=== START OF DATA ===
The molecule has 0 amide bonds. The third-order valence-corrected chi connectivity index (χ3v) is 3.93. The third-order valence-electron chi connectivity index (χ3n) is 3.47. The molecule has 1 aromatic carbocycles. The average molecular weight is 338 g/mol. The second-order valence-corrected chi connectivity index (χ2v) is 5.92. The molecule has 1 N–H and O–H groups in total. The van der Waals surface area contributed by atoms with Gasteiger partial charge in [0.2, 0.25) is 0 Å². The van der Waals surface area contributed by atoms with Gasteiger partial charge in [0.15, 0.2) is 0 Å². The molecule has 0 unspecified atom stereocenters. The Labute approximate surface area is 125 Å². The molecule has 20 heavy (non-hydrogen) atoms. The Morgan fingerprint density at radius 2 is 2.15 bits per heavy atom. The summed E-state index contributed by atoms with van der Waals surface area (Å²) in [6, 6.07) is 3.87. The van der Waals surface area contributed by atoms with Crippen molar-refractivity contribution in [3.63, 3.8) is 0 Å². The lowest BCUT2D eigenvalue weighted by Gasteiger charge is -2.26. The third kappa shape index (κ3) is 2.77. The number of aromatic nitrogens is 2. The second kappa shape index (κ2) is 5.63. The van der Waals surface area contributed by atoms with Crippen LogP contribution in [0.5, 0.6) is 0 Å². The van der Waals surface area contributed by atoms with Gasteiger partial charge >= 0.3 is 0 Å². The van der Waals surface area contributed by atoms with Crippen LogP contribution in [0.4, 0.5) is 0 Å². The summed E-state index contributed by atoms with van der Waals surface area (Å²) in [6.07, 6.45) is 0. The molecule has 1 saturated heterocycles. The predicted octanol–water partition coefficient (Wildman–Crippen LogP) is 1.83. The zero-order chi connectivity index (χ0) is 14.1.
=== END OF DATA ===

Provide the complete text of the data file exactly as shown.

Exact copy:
The molecule has 0 amide bonds. The third-order valence-corrected chi connectivity index (χ3v) is 3.93. The third-order valence-electron chi connectivity index (χ3n) is 3.47. The molecule has 1 aromatic carbocycles. The average molecular weight is 338 g/mol. The second-order valence-corrected chi connectivity index (χ2v) is 5.92. The molecule has 1 N–H and O–H groups in total. The van der Waals surface area contributed by atoms with Gasteiger partial charge in [0.2, 0.25) is 0 Å². The van der Waals surface area contributed by atoms with Gasteiger partial charge in [0.15, 0.2) is 0 Å². The molecule has 0 unspecified atom stereocenters. The Labute approximate surface area is 125 Å². The molecule has 20 heavy (non-hydrogen) atoms. The Morgan fingerprint density at radius 2 is 2.15 bits per heavy atom. The summed E-state index contributed by atoms with van der Waals surface area (Å²) in [6, 6.07) is 3.87. The van der Waals surface area contributed by atoms with Crippen molar-refractivity contribution in [3.63, 3.8) is 0 Å². The lowest BCUT2D eigenvalue weighted by Gasteiger charge is -2.26. The third kappa shape index (κ3) is 2.77. The number of aromatic nitrogens is 2. The second kappa shape index (κ2) is 5.63. The van der Waals surface area contributed by atoms with Crippen LogP contribution in [0.5, 0.6) is 0 Å². The van der Waals surface area contributed by atoms with Gasteiger partial charge >= 0.3 is 0 Å². The van der Waals surface area contributed by atoms with Crippen LogP contribution in [0.4, 0.5) is 0 Å². The summed E-state index contributed by atoms with van der Waals surface area (Å²) in [6.07, 6.45) is 0. The molecule has 1 saturated heterocycles. The predicted octanol–water partition coefficient (Wildman–Crippen LogP) is 1.83. The zero-order chi connectivity index (χ0) is 14.1.